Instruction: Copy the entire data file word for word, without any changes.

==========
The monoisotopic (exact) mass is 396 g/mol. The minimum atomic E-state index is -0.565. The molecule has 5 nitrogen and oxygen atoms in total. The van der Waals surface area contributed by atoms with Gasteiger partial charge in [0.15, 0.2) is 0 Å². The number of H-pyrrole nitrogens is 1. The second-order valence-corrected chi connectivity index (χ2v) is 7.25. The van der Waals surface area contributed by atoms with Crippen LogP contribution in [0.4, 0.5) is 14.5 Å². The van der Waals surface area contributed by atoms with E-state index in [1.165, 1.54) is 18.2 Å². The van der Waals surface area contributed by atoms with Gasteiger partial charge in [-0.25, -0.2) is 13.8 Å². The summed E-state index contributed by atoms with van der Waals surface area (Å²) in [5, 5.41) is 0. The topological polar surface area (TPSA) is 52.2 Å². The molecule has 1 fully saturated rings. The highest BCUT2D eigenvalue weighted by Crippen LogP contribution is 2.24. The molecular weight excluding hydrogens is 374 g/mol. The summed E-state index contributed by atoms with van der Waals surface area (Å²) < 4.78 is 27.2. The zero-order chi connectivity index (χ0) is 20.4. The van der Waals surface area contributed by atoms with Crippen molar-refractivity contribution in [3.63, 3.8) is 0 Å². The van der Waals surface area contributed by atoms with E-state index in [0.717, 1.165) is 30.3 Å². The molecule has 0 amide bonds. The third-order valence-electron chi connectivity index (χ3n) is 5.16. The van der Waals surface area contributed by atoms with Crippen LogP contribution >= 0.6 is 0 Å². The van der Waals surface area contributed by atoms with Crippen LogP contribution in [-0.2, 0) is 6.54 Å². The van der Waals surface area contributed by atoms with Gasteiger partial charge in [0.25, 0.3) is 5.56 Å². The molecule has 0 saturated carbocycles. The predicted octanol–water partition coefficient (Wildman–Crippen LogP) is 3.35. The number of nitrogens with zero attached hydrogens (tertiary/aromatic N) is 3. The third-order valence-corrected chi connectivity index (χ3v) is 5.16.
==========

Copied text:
The monoisotopic (exact) mass is 396 g/mol. The minimum atomic E-state index is -0.565. The molecule has 5 nitrogen and oxygen atoms in total. The van der Waals surface area contributed by atoms with Gasteiger partial charge in [0.15, 0.2) is 0 Å². The number of H-pyrrole nitrogens is 1. The second-order valence-corrected chi connectivity index (χ2v) is 7.25. The van der Waals surface area contributed by atoms with Crippen LogP contribution in [0.4, 0.5) is 14.5 Å². The van der Waals surface area contributed by atoms with E-state index in [1.165, 1.54) is 18.2 Å². The van der Waals surface area contributed by atoms with Gasteiger partial charge in [-0.25, -0.2) is 13.8 Å². The summed E-state index contributed by atoms with van der Waals surface area (Å²) in [5, 5.41) is 0. The topological polar surface area (TPSA) is 52.2 Å². The molecule has 1 fully saturated rings. The highest BCUT2D eigenvalue weighted by Crippen LogP contribution is 2.24. The molecular weight excluding hydrogens is 374 g/mol. The summed E-state index contributed by atoms with van der Waals surface area (Å²) < 4.78 is 27.2. The zero-order chi connectivity index (χ0) is 20.4. The van der Waals surface area contributed by atoms with Crippen molar-refractivity contribution in [3.63, 3.8) is 0 Å². The van der Waals surface area contributed by atoms with E-state index in [0.717, 1.165) is 30.3 Å². The molecule has 0 amide bonds. The third-order valence-electron chi connectivity index (χ3n) is 5.16. The van der Waals surface area contributed by atoms with Crippen LogP contribution >= 0.6 is 0 Å². The van der Waals surface area contributed by atoms with Crippen LogP contribution in [-0.2, 0) is 6.54 Å². The van der Waals surface area contributed by atoms with Gasteiger partial charge in [0.25, 0.3) is 5.56 Å². The molecule has 0 saturated carbocycles. The predicted octanol–water partition coefficient (Wildman–Crippen LogP) is 3.35. The number of nitrogens with zero attached hydrogens (tertiary/aromatic N) is 3. The third-order valence-corrected chi connectivity index (χ3v) is 5.16.